Social Networks

How Networks Create Sustainable Competitive Advantages

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Q4 hedge fund letters, conference, scoops etc

Social Networks

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“Advertisers preferred the paper with the most circulation, and readers tended to want the paper with the most ads and news pages. This circularity led to a law of the newspaper jungle: Survival of the Fattest. Thus, when two or more papers existed in a major city (which was almost universally the case a century ago), the one that pulled ahead usually emerged as the stand-alone winner. After competition disappeared, the paper’s pricing power in both advertising and circulation was unleashed. Typically, rates for both advertisers and readers would be raised annually – and the profits rolled in. For owners this was economic heaven.”
Warren Buffett (2006 Berkshire Hathaway Annual Letter)

Though in today’s technology-enabled era, the way information and news are disseminated has changed from newspaper to search engines, social media etc., Buffett’s quote on newspapers Illustrates the influence of network effect (NE).

This is the seventh article in our series of articles on analytical framework for analyzing moat businesses. In this article, we discuss network effects as a source of a sustainable competitive advantage and discuss our analytical framework for analyzing such moats.

Defining network effect moats

Network effect moats exist when the value of product or service increases for its users as more people use it.

At times, the superior value received by users is in the form of a reduced economic impact, i.e., lower costs. Frequently though, it takes a more abstract form like enhanced reach, improved connectivity, increased liquidity, etc. For example, for a marketplace NE moat, a growing number of buyers on the platform improves the value proposition for sellers. In turn, more sellers join the platform, resulting in a wider assortment of SKUs. The consequent improvement in value proposition for buyers kicks in a positive feedback loop causing the network to grow further. Similarly, for a social media NE moat, an increasing user base improves the social reach of all users on the network.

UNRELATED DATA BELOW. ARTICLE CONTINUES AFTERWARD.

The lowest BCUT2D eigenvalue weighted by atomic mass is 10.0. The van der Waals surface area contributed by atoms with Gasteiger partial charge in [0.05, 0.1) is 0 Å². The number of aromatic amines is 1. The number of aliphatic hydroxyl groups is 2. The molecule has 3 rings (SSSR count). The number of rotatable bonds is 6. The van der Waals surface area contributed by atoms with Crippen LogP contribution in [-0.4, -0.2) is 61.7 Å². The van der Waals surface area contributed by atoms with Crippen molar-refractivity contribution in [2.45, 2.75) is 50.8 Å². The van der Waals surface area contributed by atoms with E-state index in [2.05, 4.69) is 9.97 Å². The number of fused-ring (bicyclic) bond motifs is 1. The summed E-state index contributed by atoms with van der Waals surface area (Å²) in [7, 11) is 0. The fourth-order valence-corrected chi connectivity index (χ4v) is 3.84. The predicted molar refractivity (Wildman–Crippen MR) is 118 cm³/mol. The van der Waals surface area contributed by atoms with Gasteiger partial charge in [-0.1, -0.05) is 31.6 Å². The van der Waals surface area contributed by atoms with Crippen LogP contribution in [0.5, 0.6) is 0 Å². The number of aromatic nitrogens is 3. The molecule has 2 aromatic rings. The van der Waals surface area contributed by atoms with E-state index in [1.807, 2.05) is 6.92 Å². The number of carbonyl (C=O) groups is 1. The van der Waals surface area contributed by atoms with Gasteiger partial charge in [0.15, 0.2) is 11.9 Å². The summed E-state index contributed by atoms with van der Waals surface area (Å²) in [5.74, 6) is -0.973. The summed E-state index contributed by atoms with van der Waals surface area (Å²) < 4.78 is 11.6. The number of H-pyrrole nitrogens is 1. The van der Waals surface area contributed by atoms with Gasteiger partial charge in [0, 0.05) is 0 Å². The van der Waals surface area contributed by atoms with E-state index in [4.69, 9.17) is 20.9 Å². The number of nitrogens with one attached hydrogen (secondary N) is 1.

Network effect moats and natural monopolies

The positive feedback loop associated with all NE moats gives rise to an interesting dynamic. There is a natural tendency on the part of users to gravitate towards the most dominant network. This in turn accelerates the dominance of such businesses, giving rise to natural monopolies. It is an important attribute of these businesses as many NE businesses, as they acquire dominance, also become subject to government actions.

Network effect-based moats versus platforms and networks

Figure 1 depicts a typical NE-based moat. Generally speaking, there are two primary nodes to the network1. The product or service is usually structured as a platform offering. While NE-based moats have platforms at their heart, not all platforms create moats. Not all “networks” give rise to NE-based moats.

This is an important distinction. In a world rife with digital disruption, analysts are quick to call every platform and/or network a NE-based moat. Later in this article, we will discuss an analytical framework to differentiate true NE-based moats from platforms and networks that do not lead to durable competitive advantages.

Figure 1. Model of a typical network effect-based moat

Network effect moats

Network effects – the most dominant moat form

NE moats are the strongest form of competitive advantages that a business can possess. Frequently, other sources of competitive advantages like economies of scale and switching costs are embedded within NE moats.

Read the full article here by By Baijnath Ramraika, Prashant K. Trivedi, Siddhi Gujar – Advisor Perspectives


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